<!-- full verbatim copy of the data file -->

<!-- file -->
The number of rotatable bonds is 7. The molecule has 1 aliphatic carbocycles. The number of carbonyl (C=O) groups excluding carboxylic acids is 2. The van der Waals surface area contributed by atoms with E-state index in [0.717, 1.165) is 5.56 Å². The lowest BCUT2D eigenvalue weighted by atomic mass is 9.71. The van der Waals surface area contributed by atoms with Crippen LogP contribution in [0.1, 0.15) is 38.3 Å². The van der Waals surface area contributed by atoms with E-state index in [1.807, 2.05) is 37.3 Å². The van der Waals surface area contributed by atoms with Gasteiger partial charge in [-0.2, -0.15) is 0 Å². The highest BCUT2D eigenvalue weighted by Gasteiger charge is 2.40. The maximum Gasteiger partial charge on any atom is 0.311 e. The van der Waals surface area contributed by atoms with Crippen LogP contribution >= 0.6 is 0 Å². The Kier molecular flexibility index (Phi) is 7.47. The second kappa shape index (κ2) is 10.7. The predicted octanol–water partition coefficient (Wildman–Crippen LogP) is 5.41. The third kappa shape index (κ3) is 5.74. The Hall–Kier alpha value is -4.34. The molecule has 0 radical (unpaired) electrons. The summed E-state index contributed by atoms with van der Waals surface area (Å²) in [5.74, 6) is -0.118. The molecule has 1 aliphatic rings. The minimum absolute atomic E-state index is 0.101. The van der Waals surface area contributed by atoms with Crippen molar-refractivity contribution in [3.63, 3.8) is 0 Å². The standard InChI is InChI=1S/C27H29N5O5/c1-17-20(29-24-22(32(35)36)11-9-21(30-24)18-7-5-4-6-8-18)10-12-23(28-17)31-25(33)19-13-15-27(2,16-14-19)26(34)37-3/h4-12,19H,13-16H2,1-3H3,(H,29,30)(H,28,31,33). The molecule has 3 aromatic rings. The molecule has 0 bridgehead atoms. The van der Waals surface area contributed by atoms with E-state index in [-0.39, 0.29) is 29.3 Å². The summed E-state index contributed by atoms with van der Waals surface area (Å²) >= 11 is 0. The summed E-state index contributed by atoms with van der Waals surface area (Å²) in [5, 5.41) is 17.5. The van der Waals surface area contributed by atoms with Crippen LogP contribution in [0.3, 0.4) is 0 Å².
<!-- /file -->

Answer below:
The number of rotatable bonds is 7. The molecule has 1 aliphatic carbocycles. The number of carbonyl (C=O) groups excluding carboxylic acids is 2. The van der Waals surface area contributed by atoms with E-state index in [0.717, 1.165) is 5.56 Å². The lowest BCUT2D eigenvalue weighted by atomic mass is 9.71. The van der Waals surface area contributed by atoms with Crippen LogP contribution in [0.1, 0.15) is 38.3 Å². The van der Waals surface area contributed by atoms with E-state index in [1.807, 2.05) is 37.3 Å². The van der Waals surface area contributed by atoms with Gasteiger partial charge in [-0.2, -0.15) is 0 Å². The highest BCUT2D eigenvalue weighted by Gasteiger charge is 2.40. The maximum Gasteiger partial charge on any atom is 0.311 e. The van der Waals surface area contributed by atoms with Crippen LogP contribution >= 0.6 is 0 Å². The Kier molecular flexibility index (Phi) is 7.47. The second kappa shape index (κ2) is 10.7. The predicted octanol–water partition coefficient (Wildman–Crippen LogP) is 5.41. The third kappa shape index (κ3) is 5.74. The Hall–Kier alpha value is -4.34. The molecule has 0 radical (unpaired) electrons. The summed E-state index contributed by atoms with van der Waals surface area (Å²) in [5.74, 6) is -0.118. The molecule has 1 aliphatic rings. The minimum absolute atomic E-state index is 0.101. The van der Waals surface area contributed by atoms with Crippen molar-refractivity contribution in [3.63, 3.8) is 0 Å². The standard InChI is InChI=1S/C27H29N5O5/c1-17-20(29-24-22(32(35)36)11-9-21(30-24)18-7-5-4-6-8-18)10-12-23(28-17)31-25(33)19-13-15-27(2,16-14-19)26(34)37-3/h4-12,19H,13-16H2,1-3H3,(H,29,30)(H,28,31,33). The molecule has 3 aromatic rings. The molecule has 0 bridgehead atoms. The van der Waals surface area contributed by atoms with E-state index in [-0.39, 0.29) is 29.3 Å². The summed E-state index contributed by atoms with van der Waals surface area (Å²) >= 11 is 0. The summed E-state index contributed by atoms with van der Waals surface area (Å²) in [5, 5.41) is 17.5. The van der Waals surface area contributed by atoms with Crippen LogP contribution in [0.3, 0.4) is 0 Å².